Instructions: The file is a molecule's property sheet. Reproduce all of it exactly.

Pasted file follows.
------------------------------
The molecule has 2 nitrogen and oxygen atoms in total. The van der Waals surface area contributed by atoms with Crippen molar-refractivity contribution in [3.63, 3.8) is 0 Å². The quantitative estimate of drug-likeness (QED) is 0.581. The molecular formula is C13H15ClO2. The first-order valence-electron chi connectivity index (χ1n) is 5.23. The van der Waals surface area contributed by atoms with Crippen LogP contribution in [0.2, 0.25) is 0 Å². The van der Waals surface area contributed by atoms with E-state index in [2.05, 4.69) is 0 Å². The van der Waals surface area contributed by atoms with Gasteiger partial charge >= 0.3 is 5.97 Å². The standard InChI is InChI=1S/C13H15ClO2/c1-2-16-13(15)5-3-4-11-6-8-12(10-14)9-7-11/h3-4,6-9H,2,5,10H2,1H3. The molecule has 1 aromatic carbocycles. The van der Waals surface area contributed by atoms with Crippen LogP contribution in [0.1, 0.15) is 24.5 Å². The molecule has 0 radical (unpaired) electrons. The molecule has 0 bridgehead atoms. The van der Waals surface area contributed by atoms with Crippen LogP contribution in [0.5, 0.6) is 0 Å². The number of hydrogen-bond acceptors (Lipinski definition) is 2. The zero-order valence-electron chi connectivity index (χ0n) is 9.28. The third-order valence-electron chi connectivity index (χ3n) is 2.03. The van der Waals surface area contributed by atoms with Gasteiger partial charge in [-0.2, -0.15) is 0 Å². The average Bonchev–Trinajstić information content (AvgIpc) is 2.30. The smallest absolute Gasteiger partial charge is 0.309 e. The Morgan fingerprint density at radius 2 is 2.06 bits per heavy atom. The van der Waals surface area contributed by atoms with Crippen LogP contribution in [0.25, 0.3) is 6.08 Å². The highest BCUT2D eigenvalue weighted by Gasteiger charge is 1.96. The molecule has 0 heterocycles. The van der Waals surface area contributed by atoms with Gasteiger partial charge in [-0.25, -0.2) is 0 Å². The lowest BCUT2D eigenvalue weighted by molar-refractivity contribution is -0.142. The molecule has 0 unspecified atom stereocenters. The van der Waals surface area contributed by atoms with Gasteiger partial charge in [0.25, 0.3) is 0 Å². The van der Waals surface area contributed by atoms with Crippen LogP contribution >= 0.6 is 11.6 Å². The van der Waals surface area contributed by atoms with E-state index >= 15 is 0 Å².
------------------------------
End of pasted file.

The molecule has 2 nitrogen and oxygen atoms in total. The van der Waals surface area contributed by atoms with Crippen molar-refractivity contribution in [3.63, 3.8) is 0 Å². The quantitative estimate of drug-likeness (QED) is 0.581. The molecular formula is C13H15ClO2. The first-order valence-electron chi connectivity index (χ1n) is 5.23. The van der Waals surface area contributed by atoms with Crippen LogP contribution in [0.2, 0.25) is 0 Å². The van der Waals surface area contributed by atoms with E-state index in [2.05, 4.69) is 0 Å². The van der Waals surface area contributed by atoms with Gasteiger partial charge >= 0.3 is 5.97 Å². The standard InChI is InChI=1S/C13H15ClO2/c1-2-16-13(15)5-3-4-11-6-8-12(10-14)9-7-11/h3-4,6-9H,2,5,10H2,1H3. The molecule has 1 aromatic carbocycles. The van der Waals surface area contributed by atoms with Crippen LogP contribution in [0.1, 0.15) is 24.5 Å². The molecule has 0 radical (unpaired) electrons. The molecule has 0 bridgehead atoms. The van der Waals surface area contributed by atoms with Crippen LogP contribution in [0.5, 0.6) is 0 Å². The number of hydrogen-bond acceptors (Lipinski definition) is 2. The zero-order valence-electron chi connectivity index (χ0n) is 9.28. The third-order valence-electron chi connectivity index (χ3n) is 2.03. The van der Waals surface area contributed by atoms with Gasteiger partial charge in [-0.2, -0.15) is 0 Å². The average Bonchev–Trinajstić information content (AvgIpc) is 2.30. The smallest absolute Gasteiger partial charge is 0.309 e. The Morgan fingerprint density at radius 2 is 2.06 bits per heavy atom. The van der Waals surface area contributed by atoms with Crippen LogP contribution in [0.25, 0.3) is 6.08 Å². The highest BCUT2D eigenvalue weighted by Gasteiger charge is 1.96. The molecule has 0 heterocycles. The van der Waals surface area contributed by atoms with Gasteiger partial charge in [-0.25, -0.2) is 0 Å². The lowest BCUT2D eigenvalue weighted by molar-refractivity contribution is -0.142. The molecule has 0 unspecified atom stereocenters. The van der Waals surface area contributed by atoms with Gasteiger partial charge in [0.25, 0.3) is 0 Å². The van der Waals surface area contributed by atoms with Crippen LogP contribution >= 0.6 is 11.6 Å². The van der Waals surface area contributed by atoms with E-state index >= 15 is 0 Å².